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Artist Talk Friday, May 15

Please join us for our Artist Talk on Friday, May 15 at 6pm. You can reach us by using one of the links below.

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Zoom Link

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Art of the African Diaspora

Art of the African Diaspora

Exhibition Dates: February 11 – May 16, 2021
Reception: Saturday, March 20, 3pm

The online exhibition will go live on February 11. Please return to this webpage on February 11 to experience artwork by over 110 artists of African descent! 

Art of the African Diaspora, in partnership with Richmond Art Center, supports artists of African descent in the Bay Area through representation, professional development, and building a creative community.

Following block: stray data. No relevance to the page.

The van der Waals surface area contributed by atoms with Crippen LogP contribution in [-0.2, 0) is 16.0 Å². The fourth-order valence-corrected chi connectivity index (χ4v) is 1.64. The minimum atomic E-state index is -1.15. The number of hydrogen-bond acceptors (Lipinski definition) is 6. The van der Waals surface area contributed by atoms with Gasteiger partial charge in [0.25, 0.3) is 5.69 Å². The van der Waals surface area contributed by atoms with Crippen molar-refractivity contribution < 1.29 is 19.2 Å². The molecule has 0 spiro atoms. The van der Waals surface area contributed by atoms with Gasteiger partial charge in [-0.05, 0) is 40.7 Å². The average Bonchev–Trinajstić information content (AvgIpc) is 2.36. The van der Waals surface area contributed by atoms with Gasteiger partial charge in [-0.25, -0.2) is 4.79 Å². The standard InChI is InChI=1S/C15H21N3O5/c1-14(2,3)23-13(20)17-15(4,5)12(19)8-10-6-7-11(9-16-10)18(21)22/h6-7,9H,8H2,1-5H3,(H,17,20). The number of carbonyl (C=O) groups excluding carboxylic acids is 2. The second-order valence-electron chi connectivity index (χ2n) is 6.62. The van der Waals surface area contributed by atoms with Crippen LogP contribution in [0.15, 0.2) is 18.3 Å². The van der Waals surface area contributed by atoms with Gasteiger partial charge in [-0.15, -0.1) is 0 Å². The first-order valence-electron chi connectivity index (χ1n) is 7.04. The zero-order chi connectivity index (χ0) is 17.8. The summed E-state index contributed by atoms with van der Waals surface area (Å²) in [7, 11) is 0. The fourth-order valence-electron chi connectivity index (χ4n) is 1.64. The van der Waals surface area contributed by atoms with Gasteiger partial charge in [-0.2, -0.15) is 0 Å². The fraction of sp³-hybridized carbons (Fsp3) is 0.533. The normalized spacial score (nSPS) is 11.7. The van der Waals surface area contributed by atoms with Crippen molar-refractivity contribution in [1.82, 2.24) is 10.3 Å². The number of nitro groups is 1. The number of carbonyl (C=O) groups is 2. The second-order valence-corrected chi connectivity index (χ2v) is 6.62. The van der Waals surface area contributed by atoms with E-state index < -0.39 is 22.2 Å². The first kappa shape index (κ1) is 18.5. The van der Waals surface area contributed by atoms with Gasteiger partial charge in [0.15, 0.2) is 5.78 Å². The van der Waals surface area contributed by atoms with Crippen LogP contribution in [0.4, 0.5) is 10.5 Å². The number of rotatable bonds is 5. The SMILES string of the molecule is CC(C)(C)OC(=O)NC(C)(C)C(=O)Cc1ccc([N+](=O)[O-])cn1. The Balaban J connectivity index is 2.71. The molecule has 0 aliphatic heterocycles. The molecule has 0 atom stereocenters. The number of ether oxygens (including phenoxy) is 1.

In 2021 Art of the African Diaspora will be a hybrid online/in-person event presented at aotad.org, richmondartcenter.org, and venues throughout the Bay Area.* Over 110 artists will be featured in an online exhibition highlighting their work, bios, and artist statements. The online exhibition will run from February 11 through to May 16, 2021.

In conjunction with the online exhibition, artists will host open studios, artists talks, and satellite exhibitions throughout February, March, April, and May 2021. These artist-curated events will be both virtual and in-person happenings (covid-permitting), and audiences can find out about them via aotad.org. Satellite exhibition partners include Macy’s, San Francisco; Rhythmix Cultural Works, Alameda; and Creative Framing & Gallery, Oakland. A special online artist Reception and Guest Speaker Evening are also planned. More information about these events to be released soon.

* No in-person events will be held at Richmond Art Center. Individual artist events are subject to City and County health orders and compliance with the social distancing requirements.

AOTAD Facebook Page

@aotadofficial (Instagram)